Dolan hosts a one-hour sports talk radio show Tuesdays from 6 to 7 p.m. on East County’s “The Mountain – 107.9 FM.” The show may also be heard on the Internet at www.themountainfm.com

EAST COUNTY BIZwith Rick Griffin The East County Herald Sponsors La Mesa Chamber’s Summer Bash

The East County Herald newspaper has been named “Community Relations Media Sponsor” for the La Mesa Chamber of Commerce’s annual Summer Bash Business Expo, from 5 to 8 p.m., Thursday, Aug. 17, La Mesa Community Center, 4975 Memorial Dr., La Mesa. The event will feature food sampling and more than 45 display tables featuring La Mesa Chamber members, according to Mary England, Chamber president/CEO. Exhibit booth space is available to any La Mesa Chamber member. Cost for exhibit space is $70 per table. Admission is $15 per person in advance or $25 per person at the door. Beer and wine will be available for sale. Raffles and door prizes hosted by vendors and participants are planned. Food and beverage providers at press time include Cali Comfort BBQ, Dream Dinners, Farm Fresh to You, Los Pinos Taco Shop, Luna Grill. Marie Callender’s, Nonno’s Ristorante Italiano, Pick Up Stix, Riviera Supper Club, Samuel Adams, Smart & Final Extra Warehouse and Market, Sycuan Casino, The Hills Local Pub, The Regal Bar and Valley Farm Market. For more information on sponsorship opportunities and an exhibitor application, contact England at (619) 251-7730, or maryengalnd@lamsachamber.com. To RSVP, send an e-mail to rsvp@lamesachamber.com or call (619) 465-7700.

abiding, trained citizens who qualify under California’s requirements for the permit to carry concealed firearms. The permits are commonly called “CCWs” (CCW stands for concealed carry weapon). In a statement, Santee Mayor John Minto said the following: “I believe that San Diego County Sheriff William Gore currently implements a narrowly-defined policy and has not specifically defined the minimum requirements for what constitutes `good cause’ beyond the general categories of `protected law enforcement, personal protection (with documented threats), security and business.’ I am requesting the City Council authorize me to send a letter to Sheriff Gore requesting that he change the department’s internal policy to include `self-defense’ and-or `personal protection’ as sufficient `good cause.’ If Sheriff Gore decides not to amend his internal policies, the request will include that he specifically and unambiguously define the minimum requirements that constitute sufficient `good cause,’ and that the definition go above and beyond general categories in a manner that allows reasonable Santee and San Diego citizens to review the requirements and immediately be able to determine whether or not they meet the minimum standards.” Speaking at the council meeting during public comment were four members of the Santee-based San Diego County Gun Owners (SDCGO) PAC, a diverse and inclusive 750-plus-member political action committee promoting Second Amendment rights. Among the speakers was Santee resident Michael Schwartz, SDCGO executive director. “Since the day he took office, the sheriff has been embroiled and mired in legal issues over his CCW policies,” Schwartz told council members. “The ability for people to protect their life, their family, and their dignity when they leave their home should be a choice everyone can make.”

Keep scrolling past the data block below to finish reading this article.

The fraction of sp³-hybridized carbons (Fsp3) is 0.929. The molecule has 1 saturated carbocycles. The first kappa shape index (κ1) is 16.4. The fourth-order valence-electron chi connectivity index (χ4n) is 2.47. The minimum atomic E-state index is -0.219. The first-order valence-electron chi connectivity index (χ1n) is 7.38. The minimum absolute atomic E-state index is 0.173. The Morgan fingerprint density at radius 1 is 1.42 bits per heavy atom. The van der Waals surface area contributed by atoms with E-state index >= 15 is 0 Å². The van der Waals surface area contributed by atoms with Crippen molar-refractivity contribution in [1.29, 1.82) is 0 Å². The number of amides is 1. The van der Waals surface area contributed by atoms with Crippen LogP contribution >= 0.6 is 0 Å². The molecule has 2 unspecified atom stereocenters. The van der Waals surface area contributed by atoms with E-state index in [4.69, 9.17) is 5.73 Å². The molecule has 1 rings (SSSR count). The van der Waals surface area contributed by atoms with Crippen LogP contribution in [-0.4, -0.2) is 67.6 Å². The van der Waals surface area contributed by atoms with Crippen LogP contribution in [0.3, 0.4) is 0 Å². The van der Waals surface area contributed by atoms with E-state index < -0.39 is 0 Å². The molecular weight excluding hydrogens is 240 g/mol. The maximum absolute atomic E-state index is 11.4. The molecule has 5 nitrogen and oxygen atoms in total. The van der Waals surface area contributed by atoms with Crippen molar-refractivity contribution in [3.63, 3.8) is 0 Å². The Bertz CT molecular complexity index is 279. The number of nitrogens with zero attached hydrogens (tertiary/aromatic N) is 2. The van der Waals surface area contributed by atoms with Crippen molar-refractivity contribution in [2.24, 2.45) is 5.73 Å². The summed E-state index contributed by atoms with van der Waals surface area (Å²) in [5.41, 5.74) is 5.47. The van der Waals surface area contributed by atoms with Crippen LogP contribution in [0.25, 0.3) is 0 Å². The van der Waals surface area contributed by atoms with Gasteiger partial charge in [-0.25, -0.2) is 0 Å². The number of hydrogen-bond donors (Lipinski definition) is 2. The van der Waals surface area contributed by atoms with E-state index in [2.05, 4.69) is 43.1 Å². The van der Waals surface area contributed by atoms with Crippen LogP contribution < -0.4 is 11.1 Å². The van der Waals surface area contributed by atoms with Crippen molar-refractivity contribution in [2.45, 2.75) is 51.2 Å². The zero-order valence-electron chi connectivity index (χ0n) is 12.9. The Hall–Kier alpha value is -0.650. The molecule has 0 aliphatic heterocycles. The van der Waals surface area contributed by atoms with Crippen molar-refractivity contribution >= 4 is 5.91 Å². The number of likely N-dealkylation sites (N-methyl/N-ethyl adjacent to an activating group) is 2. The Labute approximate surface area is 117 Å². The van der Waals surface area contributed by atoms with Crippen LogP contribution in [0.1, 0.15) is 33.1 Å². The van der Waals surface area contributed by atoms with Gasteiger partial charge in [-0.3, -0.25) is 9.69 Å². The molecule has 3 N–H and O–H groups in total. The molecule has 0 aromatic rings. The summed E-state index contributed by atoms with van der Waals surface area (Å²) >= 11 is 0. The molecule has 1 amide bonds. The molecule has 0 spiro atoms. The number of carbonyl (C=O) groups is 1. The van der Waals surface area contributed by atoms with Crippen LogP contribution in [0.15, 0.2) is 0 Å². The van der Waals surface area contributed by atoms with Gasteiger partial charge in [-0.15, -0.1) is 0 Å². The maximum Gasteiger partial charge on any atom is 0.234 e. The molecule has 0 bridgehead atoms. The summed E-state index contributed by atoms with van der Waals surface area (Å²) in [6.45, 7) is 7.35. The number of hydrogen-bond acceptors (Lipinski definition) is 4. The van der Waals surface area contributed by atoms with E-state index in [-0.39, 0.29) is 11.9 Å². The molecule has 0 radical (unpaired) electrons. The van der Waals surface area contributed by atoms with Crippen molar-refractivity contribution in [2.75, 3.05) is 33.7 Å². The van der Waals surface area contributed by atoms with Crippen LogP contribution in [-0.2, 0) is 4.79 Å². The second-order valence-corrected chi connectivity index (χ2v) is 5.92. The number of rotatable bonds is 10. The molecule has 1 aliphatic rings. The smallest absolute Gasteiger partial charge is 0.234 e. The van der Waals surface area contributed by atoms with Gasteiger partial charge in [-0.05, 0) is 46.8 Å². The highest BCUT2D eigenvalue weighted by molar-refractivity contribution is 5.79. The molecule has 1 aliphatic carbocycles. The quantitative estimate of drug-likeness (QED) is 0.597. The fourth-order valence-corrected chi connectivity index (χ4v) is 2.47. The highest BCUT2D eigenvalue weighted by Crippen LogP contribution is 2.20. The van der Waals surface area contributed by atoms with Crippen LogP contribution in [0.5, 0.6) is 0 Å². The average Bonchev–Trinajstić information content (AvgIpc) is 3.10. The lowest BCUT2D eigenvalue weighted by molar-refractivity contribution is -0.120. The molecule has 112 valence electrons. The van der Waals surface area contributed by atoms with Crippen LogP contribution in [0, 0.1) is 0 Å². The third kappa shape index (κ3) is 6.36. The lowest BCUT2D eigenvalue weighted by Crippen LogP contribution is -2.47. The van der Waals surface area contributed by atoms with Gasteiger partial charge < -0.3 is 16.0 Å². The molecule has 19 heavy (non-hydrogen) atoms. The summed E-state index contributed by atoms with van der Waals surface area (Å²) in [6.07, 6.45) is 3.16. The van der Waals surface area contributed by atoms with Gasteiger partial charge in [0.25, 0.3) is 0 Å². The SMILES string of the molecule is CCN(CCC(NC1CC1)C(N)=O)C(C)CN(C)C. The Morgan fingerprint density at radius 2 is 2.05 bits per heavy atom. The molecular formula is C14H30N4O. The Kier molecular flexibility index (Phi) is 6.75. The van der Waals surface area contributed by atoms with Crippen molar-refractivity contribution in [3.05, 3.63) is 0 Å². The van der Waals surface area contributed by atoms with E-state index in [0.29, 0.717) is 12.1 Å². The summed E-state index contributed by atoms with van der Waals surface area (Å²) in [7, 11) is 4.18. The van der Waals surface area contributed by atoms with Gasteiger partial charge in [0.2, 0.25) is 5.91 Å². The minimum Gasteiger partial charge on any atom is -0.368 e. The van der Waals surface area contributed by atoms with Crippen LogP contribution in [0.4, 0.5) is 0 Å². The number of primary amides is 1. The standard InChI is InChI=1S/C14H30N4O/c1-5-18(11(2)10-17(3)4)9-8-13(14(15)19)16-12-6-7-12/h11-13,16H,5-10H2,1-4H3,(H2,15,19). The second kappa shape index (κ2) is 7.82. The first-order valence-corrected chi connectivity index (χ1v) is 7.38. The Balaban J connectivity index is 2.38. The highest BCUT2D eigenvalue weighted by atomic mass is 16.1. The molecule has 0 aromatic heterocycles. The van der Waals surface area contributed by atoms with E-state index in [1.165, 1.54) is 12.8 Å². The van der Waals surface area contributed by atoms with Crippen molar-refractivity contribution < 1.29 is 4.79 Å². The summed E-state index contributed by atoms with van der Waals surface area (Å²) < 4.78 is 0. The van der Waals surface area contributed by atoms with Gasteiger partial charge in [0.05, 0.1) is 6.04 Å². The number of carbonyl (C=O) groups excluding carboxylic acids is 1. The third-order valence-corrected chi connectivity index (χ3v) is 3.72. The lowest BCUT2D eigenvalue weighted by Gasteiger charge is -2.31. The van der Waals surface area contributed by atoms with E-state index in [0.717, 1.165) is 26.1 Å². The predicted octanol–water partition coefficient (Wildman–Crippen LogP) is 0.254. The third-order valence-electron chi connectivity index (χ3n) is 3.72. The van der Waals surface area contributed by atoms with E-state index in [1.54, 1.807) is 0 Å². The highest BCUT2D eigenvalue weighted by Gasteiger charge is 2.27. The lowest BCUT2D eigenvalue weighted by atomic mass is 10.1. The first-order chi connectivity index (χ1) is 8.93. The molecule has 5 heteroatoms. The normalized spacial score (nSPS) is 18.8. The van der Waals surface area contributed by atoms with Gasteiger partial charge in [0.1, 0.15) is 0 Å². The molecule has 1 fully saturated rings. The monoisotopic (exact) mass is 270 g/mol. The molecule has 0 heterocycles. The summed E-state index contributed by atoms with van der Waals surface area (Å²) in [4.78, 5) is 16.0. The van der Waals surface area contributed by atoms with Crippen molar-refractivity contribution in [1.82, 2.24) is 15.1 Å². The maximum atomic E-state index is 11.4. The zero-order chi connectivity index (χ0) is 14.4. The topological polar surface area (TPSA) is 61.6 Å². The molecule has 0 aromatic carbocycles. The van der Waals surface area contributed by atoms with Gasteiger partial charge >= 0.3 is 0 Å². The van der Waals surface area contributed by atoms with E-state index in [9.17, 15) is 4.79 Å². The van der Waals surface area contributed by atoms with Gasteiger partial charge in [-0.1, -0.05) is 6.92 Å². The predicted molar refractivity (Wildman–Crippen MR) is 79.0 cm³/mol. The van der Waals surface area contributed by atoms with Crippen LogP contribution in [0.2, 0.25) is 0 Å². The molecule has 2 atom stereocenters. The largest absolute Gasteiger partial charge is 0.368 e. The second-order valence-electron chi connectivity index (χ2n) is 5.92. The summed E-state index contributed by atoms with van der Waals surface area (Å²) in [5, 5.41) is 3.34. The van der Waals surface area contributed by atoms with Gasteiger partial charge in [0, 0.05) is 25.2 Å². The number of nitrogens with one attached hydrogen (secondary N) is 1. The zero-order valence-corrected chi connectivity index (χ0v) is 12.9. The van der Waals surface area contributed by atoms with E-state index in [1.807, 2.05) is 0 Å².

Submissions are welcomed for this column. Press releases can be sent to editor@echerald.com

Press releases may be edited due to space considerations.

Water Technologies, a global company headquartered in Pennsylvania that provides municipal and industrial water and wastewater treatment equipment and services. Founded in 1976, Olson Irrigation designs and produces filters and irrigation components for the agriculture and industrial markets. The company will be folded into Evoqua’s Aquatics and Disinfection division, which includes a product line for which Olson Irrigation is a major supplier. Financial terms of the deal were not disclosed. Evoqua was formerly known as Siemens Water Technologies.

Free gambling addiction meeting at La Mesa health care library

The Grossmont Healthcare District’s Dr. William C. Herrick Community Health Care Library, 9001 Wakarusa St. in La Mesa, will host “Gambling: Just Fun or a Problem?,” a free program on problem gambling issues and treatment resources, from 10 to 11 a.m., Wednesday, July 26. The program is part of the library’s “Wellness Wednesday” series, normally held on the fourth Wednesday of the month. Admission is free. Light refreshments will be served. Advance RSVP is not necessary. Handouts will be available. Speaker at the program will be Michelle Porche, technical assistance specialist, Union of Pan Asian Communities (UPAC), Problem Gambling Prevention Technical Assistance and Training. UPAC is dedicated to raising awareness about problem gambling in San Diego. Its gambling Santee City Council votes to send letter to addiction treatment program includes group and one-on-one Sheriff Gore counseling with a licensed clinician and case management services. In a 5-0 unanimous vote, the Santee City Council recently UPAC is funded by the California Office of Problem Gambling through authorized Mayor John Minto to send an official letter from the the UCLA Gambling Studies Program and National Asian Pacific council to San Diego County Sheriff Bill Gore requesting a change in American Families Against Substance Abuse. According to Kathy Gore’s internal policy regarding the issuance of concealed weapon Quinn, Herrick Library director, “Most people who gamble are not permits. Specifically, the council is asking Sheriff Gore to accept selfgamblers, but for some people gambling can lead to serious Santee-based Olson Irrigation acquired by problem defense or personal protection to fulfill California’s requirement of problems. Join us to learn about the signs of problem gambling as well “good cause.” At the July 13 meeting, council members expressed Pennsylvania company as prevention strategies and treatment options. Free counseling and Santee-based Olson Irrigation Systems has been acquired by Evoqua treatment options offered by UPAC will be described.” disagreement with Gore’s consistent refusal to issue permits to law-